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Thursday, 15 May 2008
Page: 2878


Mr BOWEN (Minister for Competition Policy and Consumer Affairs, and Assistant Treasurer) (9:14 AM) —I move:

That this bill be now read a second time.

The Excise Tariff Amendment (Condensate) Bill 2008 amends the Excise Tariff Act 1921 to apply the crude oil excise regime to condensate produced in the North West Shelf project area and onshore Australia. Condensate is a light crude oil extracted from natural gas.

This measure has the effect of removing the current exemption of condensate from the crude oil excise regime.

This measure applies to condensate produced after midnight—Canberra time—on 13 May 2008.

Currently, the crude oil excise applies to crude oil produced from petroleum fields located in the North West Shelf project area—off the coast of Western Australia—and onshore Australia.

The excise is levied as a percentage of the value of crude oil produced from petroleum fields. The first 30 million barrels of crude oil produced from a field is exempt from crude oil excise. This exemption applies to cumulative production from each petroleum field.

The Excise Tariff Amendment (Condensate) Bill 2008 applies the crude oil excise regime to condensate at the rates currently applied to crude oil produced from fields discovered after 18 September 1975.

The top rate of crude oil excise, which will be applied to the value of condensate production, is 30 per cent. This rate applies once annual production reaches just over five million barrels in a year.

This bill introduces provisions to exempt from excise the first 30 million barrels of condensate produced from a field. Production of condensate from a petroleum field prior to midnight on 13 May 2008 will contribute towards meeting this threshold before the crude oil excise becomes payable.

This measure allows the Australian community to share more fairly in the benefits from allowing the extraction of non-renewable energy resources located in the North West Shelf project area and onshore.

The exemption of condensate from the crude oil excise was introduced in 1977 to encourage the development of petroleum resources located in the North West Shelf project.

Since the commencement of the North West Shelf project stakeholders have benefited very substantially from this concession.

As the development of petroleum fields in this region is now reaching maturity, and the world prices for non-renewable energy resources are high, there is no need to retain this generous concession.

Given the similarity between condensate and crude oil, the two commodities should be taxed in a similar manner. It should be noted that the North West Shelf gas project participants will continue to benefit from the 2001 reduction in the top rate of crude oil excise. This concession has already delivered around $1 billion in benefits and acts to offset the impact of the extension of the crude oil excise to condensate.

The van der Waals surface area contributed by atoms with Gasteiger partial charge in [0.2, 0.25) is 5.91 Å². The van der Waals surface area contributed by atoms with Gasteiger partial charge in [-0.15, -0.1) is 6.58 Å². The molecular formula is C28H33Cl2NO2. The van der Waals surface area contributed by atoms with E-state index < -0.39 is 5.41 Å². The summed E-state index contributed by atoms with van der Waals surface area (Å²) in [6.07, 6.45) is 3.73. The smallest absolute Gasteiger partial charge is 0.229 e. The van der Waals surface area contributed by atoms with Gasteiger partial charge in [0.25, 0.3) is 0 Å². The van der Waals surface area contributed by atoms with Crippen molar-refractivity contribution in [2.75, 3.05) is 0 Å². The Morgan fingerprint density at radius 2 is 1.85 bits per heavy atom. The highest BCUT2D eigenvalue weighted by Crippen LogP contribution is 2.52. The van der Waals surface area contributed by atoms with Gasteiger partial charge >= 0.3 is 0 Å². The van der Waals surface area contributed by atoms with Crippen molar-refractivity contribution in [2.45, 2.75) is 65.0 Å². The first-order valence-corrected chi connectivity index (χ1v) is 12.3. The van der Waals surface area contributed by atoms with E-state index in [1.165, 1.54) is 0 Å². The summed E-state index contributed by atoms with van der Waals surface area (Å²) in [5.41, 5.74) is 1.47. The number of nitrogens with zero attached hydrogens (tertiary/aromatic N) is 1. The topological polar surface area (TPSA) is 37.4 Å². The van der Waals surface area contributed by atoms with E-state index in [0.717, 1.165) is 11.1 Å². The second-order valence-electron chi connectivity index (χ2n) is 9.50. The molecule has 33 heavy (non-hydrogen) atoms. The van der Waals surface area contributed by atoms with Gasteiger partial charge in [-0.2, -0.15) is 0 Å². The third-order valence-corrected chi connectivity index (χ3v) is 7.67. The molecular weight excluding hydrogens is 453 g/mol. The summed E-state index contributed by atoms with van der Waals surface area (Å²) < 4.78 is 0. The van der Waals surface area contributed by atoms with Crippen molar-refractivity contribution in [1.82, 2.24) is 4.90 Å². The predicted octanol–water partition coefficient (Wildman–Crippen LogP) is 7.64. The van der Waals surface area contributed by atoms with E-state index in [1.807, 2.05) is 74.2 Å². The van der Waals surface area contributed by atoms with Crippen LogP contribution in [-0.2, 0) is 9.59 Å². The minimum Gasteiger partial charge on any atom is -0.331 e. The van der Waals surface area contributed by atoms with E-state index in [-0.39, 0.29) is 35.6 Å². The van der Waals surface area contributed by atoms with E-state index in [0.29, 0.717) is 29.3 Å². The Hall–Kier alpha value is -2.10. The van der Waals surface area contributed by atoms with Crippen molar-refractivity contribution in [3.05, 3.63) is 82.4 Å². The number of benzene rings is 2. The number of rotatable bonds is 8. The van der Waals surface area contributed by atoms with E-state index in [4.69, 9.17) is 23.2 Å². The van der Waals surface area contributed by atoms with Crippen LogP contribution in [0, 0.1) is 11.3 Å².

Imposing excise on condensate will result in a reduction in royalties payable to the Western Australian government. This is because crude oil excise payments are a deductible expense for calculating the offshore petroleum royalty.

The Australian government will provide the Western Australian government with ongoing compensation for the loss of shared offshore petroleum royalty revenue resulting from imposing the crude oil excise on condensate.

The government will make an initial payment of $80 million to the Western Australian government as compensation for reduced revenue in 2007-08. Payments in future years will be adjusted to equal the impact of removing the condensate exemption on royalty payments to Western Australia.

This measure generates substantial annual revenue for the budget, estimated at $2.5 billion over the period to 2011-12. It makes a significant contribution to the government’s fiscal discipline.

Moreover, it increases the return to the Australian community for allowing private interests to extract non-renewable energy resources located in the North West Shelf project area and onshore Australia.

Full details of the measures in this bill are contained in the explanatory memorandum.

I would also note that the opposition has expressed some concern about this measure and I note in particular the shadow Assistant Treasurer, the honourable member for Stirling, last night in the House expressed a concern that this would lead to higher petrol prices. Of course it is a valid question to ask by my honourable friend the shadow minister as to whether this will increase petrol prices, and he would not be doing his job unless he asked that question. Indeed, the government very thoroughly examined whether this would have any impact on petrol prices. I would be more than happy to facilitate for the opposition a full briefing from Treasury on why this will not have any impact at all on Australian petrol prices.

The removal of this exemption will not lead to increased petrol prices in Australia for the simple reason that petrol prices in Australia are set by international markets and we are a price taker in these markets. Successive Commonwealth governments since 1977 have adopted an import parity pricing policy to determine national pricing levels for motor fuels. This means that the domestic price of petrol in Australia is linked to international petrol prices to ensure local refiners will not sell their product offshore to obtain higher prices and potentially leave no fuel in the Australian market. As I said, I will separately communicate to the shadow minister but, for the benefit of the House, the government is more than happy to facilitate a Treasury briefing on this matter.

Debate (on motion by Mrs Bronwyn Bishop) adjourned.